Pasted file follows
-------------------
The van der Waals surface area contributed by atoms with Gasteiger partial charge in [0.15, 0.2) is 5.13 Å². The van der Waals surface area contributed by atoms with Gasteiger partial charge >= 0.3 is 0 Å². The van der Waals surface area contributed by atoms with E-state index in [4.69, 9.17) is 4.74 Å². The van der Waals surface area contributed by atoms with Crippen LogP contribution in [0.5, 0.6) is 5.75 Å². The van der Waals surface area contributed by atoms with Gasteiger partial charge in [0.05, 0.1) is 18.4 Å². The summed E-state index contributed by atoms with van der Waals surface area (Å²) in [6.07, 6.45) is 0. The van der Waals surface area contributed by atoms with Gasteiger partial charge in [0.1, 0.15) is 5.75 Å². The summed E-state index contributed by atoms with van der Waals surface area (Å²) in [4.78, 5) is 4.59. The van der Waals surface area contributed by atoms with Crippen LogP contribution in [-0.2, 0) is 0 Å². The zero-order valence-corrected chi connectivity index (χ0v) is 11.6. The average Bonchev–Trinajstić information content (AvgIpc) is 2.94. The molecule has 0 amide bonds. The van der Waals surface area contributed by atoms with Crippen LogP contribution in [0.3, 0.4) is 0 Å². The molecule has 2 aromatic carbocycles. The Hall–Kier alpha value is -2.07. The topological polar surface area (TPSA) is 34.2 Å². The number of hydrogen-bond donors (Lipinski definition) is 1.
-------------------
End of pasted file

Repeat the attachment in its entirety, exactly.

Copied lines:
The van der Waals surface area contributed by atoms with Gasteiger partial charge in [0.15, 0.2) is 5.13 Å². The van der Waals surface area contributed by atoms with Gasteiger partial charge >= 0.3 is 0 Å². The van der Waals surface area contributed by atoms with E-state index in [4.69, 9.17) is 4.74 Å². The van der Waals surface area contributed by atoms with Crippen LogP contribution in [0.5, 0.6) is 5.75 Å². The van der Waals surface area contributed by atoms with Gasteiger partial charge in [0.05, 0.1) is 18.4 Å². The summed E-state index contributed by atoms with van der Waals surface area (Å²) in [6.07, 6.45) is 0. The van der Waals surface area contributed by atoms with Gasteiger partial charge in [0.1, 0.15) is 5.75 Å². The summed E-state index contributed by atoms with van der Waals surface area (Å²) in [4.78, 5) is 4.59. The van der Waals surface area contributed by atoms with Crippen LogP contribution in [-0.2, 0) is 0 Å². The zero-order valence-corrected chi connectivity index (χ0v) is 11.6. The average Bonchev–Trinajstić information content (AvgIpc) is 2.94. The molecule has 0 amide bonds. The van der Waals surface area contributed by atoms with Crippen LogP contribution in [0.3, 0.4) is 0 Å². The molecule has 2 aromatic carbocycles. The Hall–Kier alpha value is -2.07. The topological polar surface area (TPSA) is 34.2 Å². The number of hydrogen-bond donors (Lipinski definition) is 1.